The bednet we purchased was delivered to Tanzania by Population Services International through the President’s Malaria Initiative. As in President Bush.

PMI is a huge five-year push by the U.S. Government to reduce the burden of malaria and help relieve poverty on the African continent. The goal of this $1.2 billion program is to reduce malaria-related deaths by 50 percent in 15 countries with a high burden of malaria by expanding coverage of four highly effective malaria prevention and treatment measures. One of these prevention measures includes the use of an insecticide-treated mosquito net.

The irony is not lost on us – we have purchased a mosquito net, in Tanzania, largely subsidized through our own US taxpayer monies.

Scientists claim that using a non-insecticide treated bednet is as “reckless” as not using a bednet at all. We can testify to this on a personal level, given several days delay in treating our bednet with insecticide. While a non-treated net provides a physical barrier between your sleeping space and malaria-carrying mosquitoes that come out between dusk and dawn, its comparative weakness stems from eventual tears in the net and inevitable openings in how the net aligns with your mattress or bed frame. By comparison, an insecticide-treated bednet works by poisoning and subsequently killing a mosquito upon landing on the net. Each morning, we now derive a devilish pleasure in counting the number of mosquito corpses that died upon impact whilst we slept peacefully throughout the night.

January 25, 2010

Gettings Around.

Today I write with extremely happy news, although to be sure this is may be news that makes my mother’s heart palpitate, I now have my very own bicycle! I am smitten with this new purchase, not because my newly acquired secondhand bicycle is actually anything to get excited over (as compared to my cherished Surly cross-check tucked carefully away in our door-to-door storage box whose exact location remains a complete mystery) but because having a bicycle at my disposal alleviates one of the most challenging aspects of everyday life in Dar es Salaam. While the options are several, it is nightmarish to rely on public transport to get around the city.

The cheapest option is the dala-dala, a mini bus designed to seat anywhere between 15-25 passengers, depending on the make and model of the vehicle. The turnboy, in Dar slang Mgiga debe, is responsible for soliciting passengers, collecting money and issuing tickets. This nickname, meaning literally “he who forces things into a tin can,” is well earned as a typical dala-dala in rush hour traffic carries upwards of 50 people, involving acrobatic twists and contortions of the passengers to accommodate even further passengers. The name dala-dala derives rather simply from a loosely pronounced “dollar-dollar” because the cost of a ride originally was equivalent to one US dollar. Given rapid inflation rates of the local currency, the Tanzanian Shilling, this is no longer the case. Today January 23, 2010, one US dollar is equivalent to 1,347, it was 1,323 when I arrived into Tanzania on October 28, 2009. The price of a dala-dala ride now roughly equates to a little over 18 cents. While cheap, this transport option is less than pleasant. Sometimes my eyes tear up with the intense smell of body odor around me. When idling in traffic, sweat drips from parts of my body I previously thought impossible, including the nape of my neck and the backs of my knees. And then of course there is a fear of people doing you the favor of lessening your load by riffling through your pockets and belongings when crammed into such a tiny space.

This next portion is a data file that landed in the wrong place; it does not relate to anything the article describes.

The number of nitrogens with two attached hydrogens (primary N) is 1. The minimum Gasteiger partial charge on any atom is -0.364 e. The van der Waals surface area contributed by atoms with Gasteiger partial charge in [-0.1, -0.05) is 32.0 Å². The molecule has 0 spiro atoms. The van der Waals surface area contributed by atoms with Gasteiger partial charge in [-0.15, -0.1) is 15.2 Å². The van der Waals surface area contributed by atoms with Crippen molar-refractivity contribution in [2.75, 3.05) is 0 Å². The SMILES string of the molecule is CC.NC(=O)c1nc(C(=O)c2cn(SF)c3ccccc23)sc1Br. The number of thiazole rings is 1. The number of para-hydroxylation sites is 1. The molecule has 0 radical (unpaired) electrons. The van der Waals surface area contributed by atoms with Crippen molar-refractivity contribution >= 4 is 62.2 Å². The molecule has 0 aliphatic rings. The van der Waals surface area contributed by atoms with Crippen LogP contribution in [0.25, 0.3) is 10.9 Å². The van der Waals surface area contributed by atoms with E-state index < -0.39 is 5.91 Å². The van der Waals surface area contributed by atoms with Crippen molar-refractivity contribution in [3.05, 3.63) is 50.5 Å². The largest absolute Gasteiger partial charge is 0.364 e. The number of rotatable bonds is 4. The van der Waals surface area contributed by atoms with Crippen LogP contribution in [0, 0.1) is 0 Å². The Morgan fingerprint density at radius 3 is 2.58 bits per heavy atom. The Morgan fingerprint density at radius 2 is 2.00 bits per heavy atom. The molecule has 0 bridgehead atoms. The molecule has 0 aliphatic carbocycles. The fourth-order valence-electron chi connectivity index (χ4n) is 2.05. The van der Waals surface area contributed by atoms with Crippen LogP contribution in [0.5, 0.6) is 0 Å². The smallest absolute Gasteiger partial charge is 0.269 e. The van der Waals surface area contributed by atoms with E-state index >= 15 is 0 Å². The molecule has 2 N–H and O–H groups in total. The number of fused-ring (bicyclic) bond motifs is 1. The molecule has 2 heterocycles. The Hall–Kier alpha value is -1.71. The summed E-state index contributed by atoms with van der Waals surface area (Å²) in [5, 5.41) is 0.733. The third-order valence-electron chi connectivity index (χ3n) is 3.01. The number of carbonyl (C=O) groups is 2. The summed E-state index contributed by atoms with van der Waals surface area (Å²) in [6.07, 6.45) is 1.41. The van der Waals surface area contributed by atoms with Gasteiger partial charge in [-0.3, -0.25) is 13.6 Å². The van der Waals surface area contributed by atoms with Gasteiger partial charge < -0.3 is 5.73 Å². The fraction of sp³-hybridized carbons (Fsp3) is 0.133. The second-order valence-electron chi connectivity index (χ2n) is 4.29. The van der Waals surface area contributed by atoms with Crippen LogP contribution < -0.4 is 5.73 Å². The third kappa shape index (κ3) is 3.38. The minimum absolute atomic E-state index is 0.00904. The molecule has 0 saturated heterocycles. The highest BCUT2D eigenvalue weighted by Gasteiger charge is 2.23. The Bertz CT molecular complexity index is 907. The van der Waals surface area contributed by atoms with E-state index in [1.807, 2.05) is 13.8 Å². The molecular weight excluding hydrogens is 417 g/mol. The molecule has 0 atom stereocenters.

Next up transport option is the bajaj. These three-wheeled, motorized vehicles are known as tuk-tuks in most places around the world. Here in Tanzania they have taken on the name bajaj after the Bajaj Auto Manufacturing company. Bajajs have flooded the market to fill demand for a transport option at a median price point between the dala-dala and a private taxi. While efficient and often fun, safe is not a word that comes to mind to describe these vehicles. The typical bajaj driver is a 15 year old boy who much like his teenage peers throughout the world has not developed a mature sense of risk aversion. In their mind, faster is better.